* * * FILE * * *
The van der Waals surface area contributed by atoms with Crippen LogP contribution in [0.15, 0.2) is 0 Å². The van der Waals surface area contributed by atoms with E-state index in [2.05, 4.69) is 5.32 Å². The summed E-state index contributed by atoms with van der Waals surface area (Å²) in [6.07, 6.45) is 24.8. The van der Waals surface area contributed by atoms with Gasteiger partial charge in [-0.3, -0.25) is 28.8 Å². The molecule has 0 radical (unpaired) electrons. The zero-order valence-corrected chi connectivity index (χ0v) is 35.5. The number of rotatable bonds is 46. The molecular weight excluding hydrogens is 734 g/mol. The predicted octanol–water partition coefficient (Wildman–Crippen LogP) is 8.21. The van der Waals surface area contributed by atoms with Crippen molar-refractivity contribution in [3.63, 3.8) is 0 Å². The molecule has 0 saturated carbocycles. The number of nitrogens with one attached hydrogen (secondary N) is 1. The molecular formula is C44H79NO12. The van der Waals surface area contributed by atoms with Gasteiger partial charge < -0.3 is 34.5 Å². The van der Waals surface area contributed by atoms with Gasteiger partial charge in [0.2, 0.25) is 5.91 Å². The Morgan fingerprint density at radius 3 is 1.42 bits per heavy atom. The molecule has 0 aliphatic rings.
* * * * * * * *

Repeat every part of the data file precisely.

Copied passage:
The van der Waals surface area contributed by atoms with Crippen LogP contribution in [0.15, 0.2) is 0 Å². The van der Waals surface area contributed by atoms with E-state index in [2.05, 4.69) is 5.32 Å². The summed E-state index contributed by atoms with van der Waals surface area (Å²) in [6.07, 6.45) is 24.8. The van der Waals surface area contributed by atoms with Gasteiger partial charge in [-0.3, -0.25) is 28.8 Å². The molecule has 0 radical (unpaired) electrons. The zero-order valence-corrected chi connectivity index (χ0v) is 35.5. The number of rotatable bonds is 46. The molecular weight excluding hydrogens is 734 g/mol. The predicted octanol–water partition coefficient (Wildman–Crippen LogP) is 8.21. The van der Waals surface area contributed by atoms with Crippen molar-refractivity contribution in [3.63, 3.8) is 0 Å². The molecule has 0 saturated carbocycles. The number of nitrogens with one attached hydrogen (secondary N) is 1. The molecular formula is C44H79NO12. The van der Waals surface area contributed by atoms with Gasteiger partial charge < -0.3 is 34.5 Å². The van der Waals surface area contributed by atoms with Gasteiger partial charge in [0.2, 0.25) is 5.91 Å². The Morgan fingerprint density at radius 3 is 1.42 bits per heavy atom. The molecule has 0 aliphatic rings.